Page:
David Salle: Paris Opera Paintings, Galerie Thaddaeus Ropac Paris Marais, 2004 David Salle: Paris Opera Paintings, Galerie Thaddaeus Ropac Paris Marais, 2004
David Salle: Paris Opera Paintings, Galerie Thaddaeus Ropac Paris Marais, 2004
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Overview

Let us consider the construction of these paintings: Looking for the artist’s reasons of choice is vain because there is something of the performance in this procedure.

The Thaddaeus Ropac Gallery is delighted to present the latest works of David Salle who has established himself as a major figure in contemporary painting renewing the tradition of the early 1980s - with figures such Schnabel, Paladino – of our vision of figurative art. When and how can it be said that an artist is well known and that his work symbolises a period? Perhaps chance, talent and hard work all have a role to play. But when the work of an artist is immediately recognisable its power to evoke and characterise its period becomes apparent. This is the case of David Salle. His canvases have been noted for their juxtaposition of everyday elements (taken from popular culture: comic strips, advertising, graffiti) and more elegant images (for example with references to the history of art). The figurative elements are used in the same way as his predecessors used abstract lines: fragments seem to surge at the same time in...

The Thaddaeus Ropac Gallery is delighted to present the latest works of David Salle who has established himself as a major figure in contemporary painting renewing the tradition of the early 1980s - with figures such Schnabel, Paladino – of our vision of figurative art. 

When and how can it be said that an artist is well known and that his work symbolises a period? Perhaps chance, talent and hard work all have a role to play. But when the work of an artist is immediately recognisable its power to evoke and characterise its period becomes apparent. This is the case of David Salle. His canvases have been noted for their juxtaposition of everyday elements 

(taken from popular culture: comic strips, advertising, graffiti) and more elegant images (for example with references to the history of art). The figurative elements are used in the same way as his predecessors used abstract lines: fragments seem to surge at the same time in such a way that all formal hierarchy or narrative is denied. A figurative dripping.

Let us consider the construction of these paintings: Looking for the artist’s reasons of choice is vain because there is something of the performance in this procedure. The ‘cold’ fragments of women on stage – drawn from our memories of opera singers painted in black and white – confront incongruous elements; A woman wearing a suit comes face to face with the bare breasts and regard of a young person And the face of this star covered by a flower and zip fastener. It is easier to understand the heritage of Picabia who said that ‘every conviction is a curse’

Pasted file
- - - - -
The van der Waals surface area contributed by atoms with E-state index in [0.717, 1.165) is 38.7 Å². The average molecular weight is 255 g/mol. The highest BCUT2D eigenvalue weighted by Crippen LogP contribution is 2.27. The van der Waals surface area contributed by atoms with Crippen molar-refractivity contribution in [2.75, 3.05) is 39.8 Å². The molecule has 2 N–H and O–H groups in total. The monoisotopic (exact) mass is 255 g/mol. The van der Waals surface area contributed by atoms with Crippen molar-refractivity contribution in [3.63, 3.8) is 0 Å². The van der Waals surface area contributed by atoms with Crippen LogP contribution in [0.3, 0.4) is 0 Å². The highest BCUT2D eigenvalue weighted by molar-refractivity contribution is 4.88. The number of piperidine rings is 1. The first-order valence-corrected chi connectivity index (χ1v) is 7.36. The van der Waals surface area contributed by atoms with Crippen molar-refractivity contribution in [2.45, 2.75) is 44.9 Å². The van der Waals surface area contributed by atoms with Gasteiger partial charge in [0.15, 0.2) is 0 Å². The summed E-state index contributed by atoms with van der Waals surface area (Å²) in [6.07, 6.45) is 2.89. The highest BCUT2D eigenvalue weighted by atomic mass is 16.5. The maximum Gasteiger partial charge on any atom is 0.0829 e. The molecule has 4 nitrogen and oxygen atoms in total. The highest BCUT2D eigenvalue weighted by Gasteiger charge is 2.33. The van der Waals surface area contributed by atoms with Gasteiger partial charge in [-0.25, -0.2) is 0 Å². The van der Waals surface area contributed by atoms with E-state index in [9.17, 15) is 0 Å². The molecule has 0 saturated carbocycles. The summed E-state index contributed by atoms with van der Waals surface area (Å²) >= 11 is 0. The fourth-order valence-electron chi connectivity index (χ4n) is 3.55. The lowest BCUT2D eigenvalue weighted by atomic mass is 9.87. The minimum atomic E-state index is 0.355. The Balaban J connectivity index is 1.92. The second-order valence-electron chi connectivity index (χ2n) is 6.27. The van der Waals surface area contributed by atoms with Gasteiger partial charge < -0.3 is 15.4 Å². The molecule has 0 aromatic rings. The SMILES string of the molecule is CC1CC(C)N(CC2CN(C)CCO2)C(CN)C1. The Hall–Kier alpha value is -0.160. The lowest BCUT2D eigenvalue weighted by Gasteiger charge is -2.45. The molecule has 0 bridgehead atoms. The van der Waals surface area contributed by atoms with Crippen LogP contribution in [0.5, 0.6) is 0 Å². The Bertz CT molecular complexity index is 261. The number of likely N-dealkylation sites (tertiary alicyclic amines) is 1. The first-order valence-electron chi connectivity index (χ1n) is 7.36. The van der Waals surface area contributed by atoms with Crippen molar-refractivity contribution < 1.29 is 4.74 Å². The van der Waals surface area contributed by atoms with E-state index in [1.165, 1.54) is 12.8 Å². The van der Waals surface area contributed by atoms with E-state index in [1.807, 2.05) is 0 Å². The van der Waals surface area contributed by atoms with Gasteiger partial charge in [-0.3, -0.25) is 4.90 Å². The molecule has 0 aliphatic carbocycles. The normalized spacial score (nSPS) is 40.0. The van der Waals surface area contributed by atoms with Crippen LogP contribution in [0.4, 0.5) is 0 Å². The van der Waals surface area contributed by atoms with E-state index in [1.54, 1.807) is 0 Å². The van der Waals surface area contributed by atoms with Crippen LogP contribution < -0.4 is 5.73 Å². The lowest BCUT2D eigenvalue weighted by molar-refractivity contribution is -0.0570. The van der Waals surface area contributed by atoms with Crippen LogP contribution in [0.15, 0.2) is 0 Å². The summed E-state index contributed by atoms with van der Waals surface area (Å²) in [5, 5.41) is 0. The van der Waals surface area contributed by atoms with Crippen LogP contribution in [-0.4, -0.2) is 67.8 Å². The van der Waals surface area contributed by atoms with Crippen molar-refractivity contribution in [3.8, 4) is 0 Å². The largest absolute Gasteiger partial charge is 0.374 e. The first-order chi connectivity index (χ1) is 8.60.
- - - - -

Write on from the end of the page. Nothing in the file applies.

The references to Pop Art and Realism are evident in these paintings where the presence of the object and persons take on authority while never detracting from a certain form of romanticism. There is a mysterious drama in this created space. This pictorial syntax that is so unique to David Salle is perfect for theatrical, if not operatic, staging. 

There is something magical in Salle’s dexterity. He works like a director and presents us with ‘the impossible encounter of an umbrella and a sewing machine’ which gives off a certain feeling of melancholy.

 David Salle was born in Norman. Oklahoma, USA. in 1952. He studied at the California Institute of Arts until 1975. He soon became one of the leaders of the new American figurative scene and his canvases were exhibited around the world (1982: Anthony d'Offay Gallery. London; Galerie Bruno Bischofberger, Zurich. 1984: Leo Castelli Gallery. NY) He was represented in France in 1985 by Galerie Daniel Templon, and moved to Galerie Thaddaeus Ropac 1996. David Salle lives and works in New York, USA.

Publications

David Salle Paris Opera Paintings

David Salle

Paris Opera Paintings
2004
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